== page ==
The Cawthron Institute Culture Collection of Microalgae (CICCM) is a nationally significant living collection which underpins research worldwide, and supports vital work to ensure the safety of New Zealand seafood. The only one of its kind in New Zealand, the collection is highly ranked in the Asia-Pacific region, and is a member of the Asia Oceania Algae Collection network.
The collection currently contains:
- 13 classes of marine and freshwater microalgae including several species that are unique to New Zealand or have properties not found in overseas containments.
- more than 255 cryopreserved strains of toxic microalgae and cyanobacteria
- a living collection of 199 isolates.
To order from the collection:
Cawthron offers Microalgae identification for seawater and freshwater through its Microalgae monitoring programme.
- The CICCM underpins research including the MBIE-funded Safe New Zealand Seafood programme, providing shellfish and finfish industries and public health agencies with advance warning of harmful algae blooms (HABs) and highlighting potential human health risks. Its support in identifying algae in routine water samples includes fresh water bodies that may be contaminated by cyanobacteria.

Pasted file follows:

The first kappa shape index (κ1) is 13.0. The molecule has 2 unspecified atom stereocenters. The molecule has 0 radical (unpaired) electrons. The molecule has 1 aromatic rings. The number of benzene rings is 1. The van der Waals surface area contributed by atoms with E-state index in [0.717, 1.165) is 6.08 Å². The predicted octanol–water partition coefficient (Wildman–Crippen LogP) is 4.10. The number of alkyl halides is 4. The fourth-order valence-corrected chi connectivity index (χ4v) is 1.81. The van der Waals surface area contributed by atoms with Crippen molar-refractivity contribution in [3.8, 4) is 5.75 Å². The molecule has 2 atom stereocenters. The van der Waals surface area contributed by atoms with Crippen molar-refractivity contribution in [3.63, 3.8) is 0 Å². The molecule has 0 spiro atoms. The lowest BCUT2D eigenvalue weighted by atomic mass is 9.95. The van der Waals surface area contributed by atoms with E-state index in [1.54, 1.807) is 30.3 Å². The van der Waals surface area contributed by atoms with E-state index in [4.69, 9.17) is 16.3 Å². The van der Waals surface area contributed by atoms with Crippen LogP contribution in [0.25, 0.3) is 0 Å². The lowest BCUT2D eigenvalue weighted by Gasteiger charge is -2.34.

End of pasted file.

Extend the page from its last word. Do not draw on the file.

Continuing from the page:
- Many of the microalgae marine biotoxins have been mass produced for the development of reference standards for regulatory authorities. Examples of toxins produced by microalgae in the collection include the cyclic imines (spirolides, gymnodimine, pinnatoxins), neurotoxins (saxitoxins, domoic acid, palytoxin), and diarrhetic toxins such as okadaic acid and its diol esters.
- The collection houses microalgae with the capability to produce valuable bioactive compounds, and some of these have been identified and isolated only from New Zealand waters. Many potential uses of these compounds are being investigated, including production of commodity and higher value products. Some of the species are being explored for their utility in renewable energy value chains.
Listen Dr Rhodes talk about her Ciguatera poisoning research